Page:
A support group is helping people improve their mental health — with a flock of sheep.
Emma Redman, 37, and Pippa Ashton, 46, launched EWE Talk last year. The nonprofit organization based in Thame, in Oxfordshire, England, aims to help struggling adults and children.
“We can go to people’s houses and help those struggling with loneliness and isolation,” said Redman, according to SWNS, the British news service.
While the pair started their service with just one sheep, today they have a flock of seven sheep and two goats to help people who find life challenging.
Animal therapy can have both psychological and physiological benefits, studies have shown.
Said Redman, “One of the things we have always known is how useful animals are as a tool to help those struggling with diversities and mental health issues.”
She added, “People usually think of horse and dog therapy.”
Instead, she said, “We offer a safe space. If [children] want to talk to us then they can, but maybe they just want to play and giggle and laugh and run around with the sheep.”
Valais Blacknose sheep are known for their dog-like temperament.
She also said, “We want to be there to help anyone who needs us. We’ve got so much belief that what we can do is make a difference,” as SWNS reported.
The two women started EWE Talk after Redman was given the opportunity to buy a unique breed of sheep — a Valias Blacknose.
Valais Blacknose sheep are known for their dog-like temperament, making them excellent animals for providing emotional support, said SWNS.
From there, the pair realized there was a gap in the market for a unique animal therapy venture and decided to go for it.
While their goal is to visit schools and educational settings with the fluffy friends, currently they welcome children struggling with their mental health to their farm.
On some occasions, they’ve even transported the flock to locals in need of emotional support.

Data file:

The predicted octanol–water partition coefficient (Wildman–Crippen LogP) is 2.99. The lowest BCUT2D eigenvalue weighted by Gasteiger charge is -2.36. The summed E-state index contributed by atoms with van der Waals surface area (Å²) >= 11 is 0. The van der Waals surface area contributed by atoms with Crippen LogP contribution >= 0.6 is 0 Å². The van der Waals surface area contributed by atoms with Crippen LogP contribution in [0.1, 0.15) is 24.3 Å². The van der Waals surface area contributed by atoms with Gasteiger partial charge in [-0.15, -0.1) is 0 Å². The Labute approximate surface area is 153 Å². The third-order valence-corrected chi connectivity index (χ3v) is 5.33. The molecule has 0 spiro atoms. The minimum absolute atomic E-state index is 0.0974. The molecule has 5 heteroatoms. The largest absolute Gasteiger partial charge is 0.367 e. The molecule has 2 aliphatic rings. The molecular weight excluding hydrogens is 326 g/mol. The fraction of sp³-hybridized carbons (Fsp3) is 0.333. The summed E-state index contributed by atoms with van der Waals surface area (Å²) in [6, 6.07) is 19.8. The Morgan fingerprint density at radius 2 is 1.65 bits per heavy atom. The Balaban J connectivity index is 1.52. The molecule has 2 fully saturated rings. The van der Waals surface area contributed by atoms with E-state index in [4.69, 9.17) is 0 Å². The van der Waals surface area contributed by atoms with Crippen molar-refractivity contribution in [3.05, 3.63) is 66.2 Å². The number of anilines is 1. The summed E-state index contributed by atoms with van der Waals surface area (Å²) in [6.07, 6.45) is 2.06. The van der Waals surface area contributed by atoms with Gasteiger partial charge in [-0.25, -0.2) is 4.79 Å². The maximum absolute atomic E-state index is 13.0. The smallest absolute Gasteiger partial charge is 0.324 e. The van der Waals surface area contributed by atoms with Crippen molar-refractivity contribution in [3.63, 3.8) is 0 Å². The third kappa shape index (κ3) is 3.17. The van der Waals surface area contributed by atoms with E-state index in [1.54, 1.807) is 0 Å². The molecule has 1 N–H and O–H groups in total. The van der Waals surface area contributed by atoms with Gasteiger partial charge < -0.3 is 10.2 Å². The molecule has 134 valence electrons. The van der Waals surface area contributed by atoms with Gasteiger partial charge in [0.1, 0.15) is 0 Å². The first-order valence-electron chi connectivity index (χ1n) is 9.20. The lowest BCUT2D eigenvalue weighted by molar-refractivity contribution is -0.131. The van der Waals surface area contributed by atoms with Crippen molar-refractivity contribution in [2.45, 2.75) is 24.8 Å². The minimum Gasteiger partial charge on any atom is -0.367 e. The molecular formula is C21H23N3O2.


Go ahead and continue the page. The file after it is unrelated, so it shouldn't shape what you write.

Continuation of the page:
Now, they’re hoping to secure more funding to expand their operation.
Said Redman, “We are a mobile service, which is unique — we load two animals into a vehicle and can go anywhere within the county.”
“We can go to people’s houses and help those struggling with loneliness and isolation.”
She added, “We can go to people’s houses and help those struggling with loneliness and isolation.”
She also said, “We’re not an alternative education provider. Our focus is on well-being and emotional support for children with neurodiversity and mental health issues.”
Redman also explained, “We’ve run pilots with people offering free services mostly from home … A young girl came to the farm who had tried all different types of therapies and for first 10 minutes she didn’t want to engage.”
But then, after a bit of time, “she was in the stable with the sheep being cuddled — [and] over the hour we started to talk and there was laughter and smiles and she’s come back weekly since.”
Said Redman, “Every time we see a child benefit from time with the animals, it gives us that passion to move forward and make a difference.”
She also said of those who benefit from their work, “We felt honored that we were able to be there with them and support them … and they let us in.”
“If we can make difference in a few people’s lives, then it’s a success.”
She also said of children who are struggling with a variety of issues today, “All the children going through these things are superheroes. If we can make difference in a few people’s lives, then it’s a success.”
Recently, the group shared on its Facebook page another example of its work.
“EWE Talk made an official home visit to young Joseph,” they wrote.
“It was wonderful spending time with this family and seeing the impact the animals had. Joseph’s [mom] told us it was the longest time ever that he spent outside in their garden.”
They added, “It was an honor to spend this time with them all and [we] look forward to hosting him at the farm at the end of the month.”